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University police officer to receive award for preventing a suicide

By Bryon Wells
Arizona Daily Wildcat
August 24, 1998
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Ian Mayer
Arizona Daily Wildcat

Sgt. Michael Smith from UAPD will receive an award for keeping a suicidal woman from jumping from the fourth level of the Arizona Stadium last Monday.

A university police officer's ability to keep a suicidal woman from jumping from the fourth level of the Arizona Stadium Aug. 17 has put him in line for a merit award.

Shortly after Sgt. Michael Smith began his early morning shift, a police call sent him to the stadium.

"That's when I saw the woman sitting up there with her legs dangling over the ledge," Smith said yesterday.

Tucson and university police initially arrived at the stadium at 5:39 a.m. and closed an area of East Sixth Street from North Highland Avenue to North Warren Avenue after receiving a call about a woman sitting on the ledge of the southeast side of the structure and threatening to jump, said university police spokesman Cmdr. Brian Seastone.

By the time Tucson police hostage negotiators arrived, Smith had already climbed to where the 33-year-old woman was perched and began talking to her, Seastone added.

"Mike was able to get a real good rapport with her so negotiators decided to let him continue," he said. "He just did an excellent job in talking with her, being sympathetic with her and she was relaxed and calm enough to doze off."

Smith said a Mobile Assistance and Crisis team was on the ground and communicating with the woman by shouting back and forth when he arrived, and that he suggested offering her his portable telephone.

Smith said he approached the woman and gave the her the phone, adding that he tried to keep a comfortable distance between them while he "made small talk" so she wouldn't become excited.

"There were some points where she was looking at the ground, concentrating and breathing heavily like she was counting - one, two, three," he said, adding that the counting made him think she was preparing to jump.

Smith said he had to think fast in trying to change the subject.

"You have to tap dance quickly," he said. "She said she had to throw up. Normally when that happens, the subject has already made up their mind to go over."

That was exactly the case in a suicide Smith witnessed May 28, 1994.

Smith said he watched 20-year-old Andrew Hedberg, an undeclared freshman, vomit right before falling to his death from the fourth-story stairwell of the Life Sciences South building, 1007 E. Lowell St.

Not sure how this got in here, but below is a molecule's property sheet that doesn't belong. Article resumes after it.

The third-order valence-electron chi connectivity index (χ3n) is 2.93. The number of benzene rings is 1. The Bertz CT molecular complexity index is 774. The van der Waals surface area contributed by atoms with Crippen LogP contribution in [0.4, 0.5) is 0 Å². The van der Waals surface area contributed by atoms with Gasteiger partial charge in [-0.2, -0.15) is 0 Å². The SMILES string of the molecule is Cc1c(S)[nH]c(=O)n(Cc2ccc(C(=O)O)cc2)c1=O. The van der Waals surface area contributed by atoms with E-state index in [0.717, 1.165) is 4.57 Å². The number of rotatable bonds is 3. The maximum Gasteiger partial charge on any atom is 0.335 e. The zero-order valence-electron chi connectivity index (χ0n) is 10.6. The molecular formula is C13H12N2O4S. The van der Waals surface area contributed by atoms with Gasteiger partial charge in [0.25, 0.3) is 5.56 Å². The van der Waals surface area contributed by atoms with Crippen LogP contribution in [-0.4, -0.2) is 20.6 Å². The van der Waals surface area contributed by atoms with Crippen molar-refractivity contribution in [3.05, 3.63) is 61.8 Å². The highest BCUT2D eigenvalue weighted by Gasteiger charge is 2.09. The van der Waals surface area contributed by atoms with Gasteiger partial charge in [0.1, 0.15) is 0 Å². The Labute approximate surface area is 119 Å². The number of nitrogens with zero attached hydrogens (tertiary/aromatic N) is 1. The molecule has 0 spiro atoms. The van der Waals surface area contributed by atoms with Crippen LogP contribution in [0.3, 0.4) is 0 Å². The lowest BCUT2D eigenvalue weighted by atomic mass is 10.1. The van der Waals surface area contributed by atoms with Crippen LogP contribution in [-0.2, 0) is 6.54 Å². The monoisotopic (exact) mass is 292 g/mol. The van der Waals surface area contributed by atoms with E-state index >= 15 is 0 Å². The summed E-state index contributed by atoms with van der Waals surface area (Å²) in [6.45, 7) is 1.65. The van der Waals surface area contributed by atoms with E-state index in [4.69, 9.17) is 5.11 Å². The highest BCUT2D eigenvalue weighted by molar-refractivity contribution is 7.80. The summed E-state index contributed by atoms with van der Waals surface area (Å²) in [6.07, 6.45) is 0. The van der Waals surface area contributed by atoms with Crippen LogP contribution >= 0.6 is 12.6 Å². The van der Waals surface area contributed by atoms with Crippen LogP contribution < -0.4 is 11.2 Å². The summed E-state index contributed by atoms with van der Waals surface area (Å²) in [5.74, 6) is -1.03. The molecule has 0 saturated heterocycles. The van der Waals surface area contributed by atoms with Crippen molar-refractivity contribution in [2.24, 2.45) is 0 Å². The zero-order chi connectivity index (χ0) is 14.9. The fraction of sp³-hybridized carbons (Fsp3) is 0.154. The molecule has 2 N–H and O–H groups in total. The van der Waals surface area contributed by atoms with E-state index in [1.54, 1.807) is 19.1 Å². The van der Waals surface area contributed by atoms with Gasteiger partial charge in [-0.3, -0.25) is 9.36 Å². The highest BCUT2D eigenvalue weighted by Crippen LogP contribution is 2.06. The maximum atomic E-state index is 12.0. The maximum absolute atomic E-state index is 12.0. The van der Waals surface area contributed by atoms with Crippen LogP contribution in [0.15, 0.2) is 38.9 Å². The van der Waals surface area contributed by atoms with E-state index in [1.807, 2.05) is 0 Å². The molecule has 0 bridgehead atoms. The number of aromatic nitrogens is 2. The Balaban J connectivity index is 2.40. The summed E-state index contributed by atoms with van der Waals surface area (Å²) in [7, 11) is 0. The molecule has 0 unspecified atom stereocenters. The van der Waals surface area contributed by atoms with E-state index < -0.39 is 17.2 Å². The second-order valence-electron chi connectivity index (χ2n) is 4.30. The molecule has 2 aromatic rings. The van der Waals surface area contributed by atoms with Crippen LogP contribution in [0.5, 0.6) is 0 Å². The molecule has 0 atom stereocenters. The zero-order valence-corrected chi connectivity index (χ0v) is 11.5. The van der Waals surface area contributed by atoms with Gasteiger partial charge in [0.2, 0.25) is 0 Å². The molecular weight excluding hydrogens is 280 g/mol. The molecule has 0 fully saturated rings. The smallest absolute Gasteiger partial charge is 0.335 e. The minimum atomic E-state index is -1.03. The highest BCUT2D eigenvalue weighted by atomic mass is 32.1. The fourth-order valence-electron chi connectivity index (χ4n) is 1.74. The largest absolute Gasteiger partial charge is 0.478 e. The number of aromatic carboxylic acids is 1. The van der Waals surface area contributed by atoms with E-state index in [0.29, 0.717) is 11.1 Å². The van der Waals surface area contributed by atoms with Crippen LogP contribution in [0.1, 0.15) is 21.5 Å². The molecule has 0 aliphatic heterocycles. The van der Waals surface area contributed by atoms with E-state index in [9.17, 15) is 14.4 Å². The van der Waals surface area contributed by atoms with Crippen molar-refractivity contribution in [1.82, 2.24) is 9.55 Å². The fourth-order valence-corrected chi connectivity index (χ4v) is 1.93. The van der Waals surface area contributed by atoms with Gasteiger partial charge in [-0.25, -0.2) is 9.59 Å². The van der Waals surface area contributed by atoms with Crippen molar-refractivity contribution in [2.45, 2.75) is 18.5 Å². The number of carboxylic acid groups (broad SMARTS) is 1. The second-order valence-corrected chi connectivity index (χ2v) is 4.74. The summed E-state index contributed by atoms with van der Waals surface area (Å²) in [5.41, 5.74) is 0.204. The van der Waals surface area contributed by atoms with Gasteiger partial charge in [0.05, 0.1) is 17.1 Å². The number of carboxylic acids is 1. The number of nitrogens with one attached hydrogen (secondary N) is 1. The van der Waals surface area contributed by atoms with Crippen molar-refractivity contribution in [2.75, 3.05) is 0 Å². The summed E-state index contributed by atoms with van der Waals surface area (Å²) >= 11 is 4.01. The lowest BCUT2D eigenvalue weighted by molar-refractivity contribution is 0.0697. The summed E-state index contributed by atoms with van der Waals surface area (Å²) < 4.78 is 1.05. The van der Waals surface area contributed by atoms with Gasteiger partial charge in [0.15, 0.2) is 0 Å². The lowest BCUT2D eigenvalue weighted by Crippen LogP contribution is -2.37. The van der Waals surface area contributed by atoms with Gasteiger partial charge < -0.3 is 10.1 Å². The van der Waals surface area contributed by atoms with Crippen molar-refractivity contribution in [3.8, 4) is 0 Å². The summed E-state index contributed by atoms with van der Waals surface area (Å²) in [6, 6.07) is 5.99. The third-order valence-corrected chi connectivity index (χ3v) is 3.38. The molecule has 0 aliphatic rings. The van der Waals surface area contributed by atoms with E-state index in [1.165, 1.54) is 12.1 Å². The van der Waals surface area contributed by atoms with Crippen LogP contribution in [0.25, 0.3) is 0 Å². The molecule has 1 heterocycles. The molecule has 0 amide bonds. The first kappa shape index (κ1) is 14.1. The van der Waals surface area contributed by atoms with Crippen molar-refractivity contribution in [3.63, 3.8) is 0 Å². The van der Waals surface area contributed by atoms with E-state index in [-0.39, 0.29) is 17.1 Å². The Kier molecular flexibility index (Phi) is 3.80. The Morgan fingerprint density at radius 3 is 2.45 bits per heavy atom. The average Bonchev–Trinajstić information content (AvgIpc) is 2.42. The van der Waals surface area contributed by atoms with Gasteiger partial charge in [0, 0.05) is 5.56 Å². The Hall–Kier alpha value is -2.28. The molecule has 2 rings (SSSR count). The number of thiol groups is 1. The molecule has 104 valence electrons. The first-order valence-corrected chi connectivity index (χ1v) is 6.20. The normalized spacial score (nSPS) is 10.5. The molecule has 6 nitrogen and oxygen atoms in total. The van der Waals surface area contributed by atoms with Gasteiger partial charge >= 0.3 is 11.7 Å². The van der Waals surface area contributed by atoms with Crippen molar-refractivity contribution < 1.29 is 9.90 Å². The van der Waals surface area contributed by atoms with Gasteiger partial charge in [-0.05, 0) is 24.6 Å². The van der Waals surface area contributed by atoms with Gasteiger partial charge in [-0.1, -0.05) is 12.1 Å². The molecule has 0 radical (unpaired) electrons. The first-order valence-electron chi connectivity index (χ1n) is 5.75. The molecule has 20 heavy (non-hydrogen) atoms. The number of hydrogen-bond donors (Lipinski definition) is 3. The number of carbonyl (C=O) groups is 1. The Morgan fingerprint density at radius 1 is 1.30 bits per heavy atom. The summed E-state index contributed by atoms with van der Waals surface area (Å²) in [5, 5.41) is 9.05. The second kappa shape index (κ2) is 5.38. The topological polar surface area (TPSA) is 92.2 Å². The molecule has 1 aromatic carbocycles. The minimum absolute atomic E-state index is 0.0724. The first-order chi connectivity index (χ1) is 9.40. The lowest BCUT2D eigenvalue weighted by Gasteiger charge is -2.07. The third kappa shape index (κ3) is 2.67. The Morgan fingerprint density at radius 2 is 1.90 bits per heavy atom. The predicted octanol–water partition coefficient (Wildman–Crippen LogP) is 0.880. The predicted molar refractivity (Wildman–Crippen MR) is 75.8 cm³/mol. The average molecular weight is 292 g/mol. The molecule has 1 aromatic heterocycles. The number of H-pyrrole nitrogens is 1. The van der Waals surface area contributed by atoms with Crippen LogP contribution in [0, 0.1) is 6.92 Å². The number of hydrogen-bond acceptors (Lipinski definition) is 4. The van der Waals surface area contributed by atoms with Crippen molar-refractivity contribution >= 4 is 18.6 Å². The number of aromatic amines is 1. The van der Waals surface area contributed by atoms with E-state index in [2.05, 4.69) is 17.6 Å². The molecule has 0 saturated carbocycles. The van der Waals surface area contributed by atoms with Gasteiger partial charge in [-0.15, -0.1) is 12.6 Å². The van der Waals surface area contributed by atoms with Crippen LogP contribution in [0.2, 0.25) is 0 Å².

Smith said he regrets not being able to have helped Hedberg, adding that he was relieved fellow officers were able to grab the woman last Monday. He said he believed she was serious about her threats to jump.

The standoff lasted about one and a half hours, and Smith said he was able to inch closer to the woman until he was sitting next to her, adding that he devised a way to signal fellow officers for a rescue without the woman noticing.

"I nonchalantly keyed my radio and asked her to stay with me, saying 'You've nodded off about five times already,'" Smith said.

His voice was broadcast to officers close by, and they were able to grab the woman minutes later when she appeared to "doze off" again, Smith said.

According to university police reports, the woman said she was upset about her third drunken driving arrest, and that she was afraid of being jailed for 30 days when she faces trial for the offense.

The woman was taken to Kino Community Hospital, where she was committed for a 72-hour psychological evaluation, and hospital officials would not comment yesterday on the womanÍs condition. Smith, who will receive the merit award in December, said that he did not hear from the woman after she was taken to the hospital, but expressed concern.

"I hope that she gets everything in her life squared away," he said.

The Arizona Daily Wildcat is withholding publication of the womanÍs name and address due to her right to privacy.


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